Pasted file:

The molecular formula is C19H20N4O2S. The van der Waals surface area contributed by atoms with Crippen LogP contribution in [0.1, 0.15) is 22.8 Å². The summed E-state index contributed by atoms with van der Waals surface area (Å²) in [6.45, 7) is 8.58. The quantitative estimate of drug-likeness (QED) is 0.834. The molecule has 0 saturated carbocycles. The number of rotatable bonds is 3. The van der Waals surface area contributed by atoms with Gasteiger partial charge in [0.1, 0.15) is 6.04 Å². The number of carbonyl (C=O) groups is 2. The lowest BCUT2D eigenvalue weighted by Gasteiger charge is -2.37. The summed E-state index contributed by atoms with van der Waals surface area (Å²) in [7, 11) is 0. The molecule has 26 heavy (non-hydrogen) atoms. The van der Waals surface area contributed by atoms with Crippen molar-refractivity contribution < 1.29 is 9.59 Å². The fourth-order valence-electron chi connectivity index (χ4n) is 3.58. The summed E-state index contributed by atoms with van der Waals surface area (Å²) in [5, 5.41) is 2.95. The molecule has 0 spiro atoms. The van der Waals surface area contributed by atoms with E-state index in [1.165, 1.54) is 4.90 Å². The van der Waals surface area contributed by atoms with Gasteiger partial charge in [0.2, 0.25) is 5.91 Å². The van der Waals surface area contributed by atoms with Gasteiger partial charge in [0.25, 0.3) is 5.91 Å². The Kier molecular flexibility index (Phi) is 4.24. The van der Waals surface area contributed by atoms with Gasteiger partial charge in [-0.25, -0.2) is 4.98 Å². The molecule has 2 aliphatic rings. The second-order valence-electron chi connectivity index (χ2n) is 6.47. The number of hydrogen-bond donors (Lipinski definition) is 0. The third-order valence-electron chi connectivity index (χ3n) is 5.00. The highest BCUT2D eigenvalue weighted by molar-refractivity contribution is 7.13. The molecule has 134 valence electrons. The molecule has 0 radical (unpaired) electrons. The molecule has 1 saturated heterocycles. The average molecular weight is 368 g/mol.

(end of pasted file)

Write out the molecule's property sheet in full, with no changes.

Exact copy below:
The molecular formula is C19H20N4O2S. The van der Waals surface area contributed by atoms with Crippen LogP contribution in [0.1, 0.15) is 22.8 Å². The summed E-state index contributed by atoms with van der Waals surface area (Å²) in [6.45, 7) is 8.58. The quantitative estimate of drug-likeness (QED) is 0.834. The molecule has 0 saturated carbocycles. The number of rotatable bonds is 3. The van der Waals surface area contributed by atoms with Gasteiger partial charge in [0.1, 0.15) is 6.04 Å². The number of carbonyl (C=O) groups is 2. The lowest BCUT2D eigenvalue weighted by Gasteiger charge is -2.37. The summed E-state index contributed by atoms with van der Waals surface area (Å²) in [7, 11) is 0. The molecule has 26 heavy (non-hydrogen) atoms. The van der Waals surface area contributed by atoms with Crippen molar-refractivity contribution < 1.29 is 9.59 Å². The fourth-order valence-electron chi connectivity index (χ4n) is 3.58. The summed E-state index contributed by atoms with van der Waals surface area (Å²) in [5, 5.41) is 2.95. The molecule has 0 spiro atoms. The van der Waals surface area contributed by atoms with E-state index in [1.165, 1.54) is 4.90 Å². The van der Waals surface area contributed by atoms with Gasteiger partial charge in [0.2, 0.25) is 5.91 Å². The van der Waals surface area contributed by atoms with Gasteiger partial charge in [0.25, 0.3) is 5.91 Å². The Kier molecular flexibility index (Phi) is 4.24. The van der Waals surface area contributed by atoms with Gasteiger partial charge in [-0.25, -0.2) is 4.98 Å². The molecule has 2 aliphatic rings. The second-order valence-electron chi connectivity index (χ2n) is 6.47. The number of hydrogen-bond donors (Lipinski definition) is 0. The third-order valence-electron chi connectivity index (χ3n) is 5.00. The highest BCUT2D eigenvalue weighted by molar-refractivity contribution is 7.13. The molecule has 134 valence electrons. The molecule has 0 radical (unpaired) electrons. The molecule has 1 saturated heterocycles. The average molecular weight is 368 g/mol.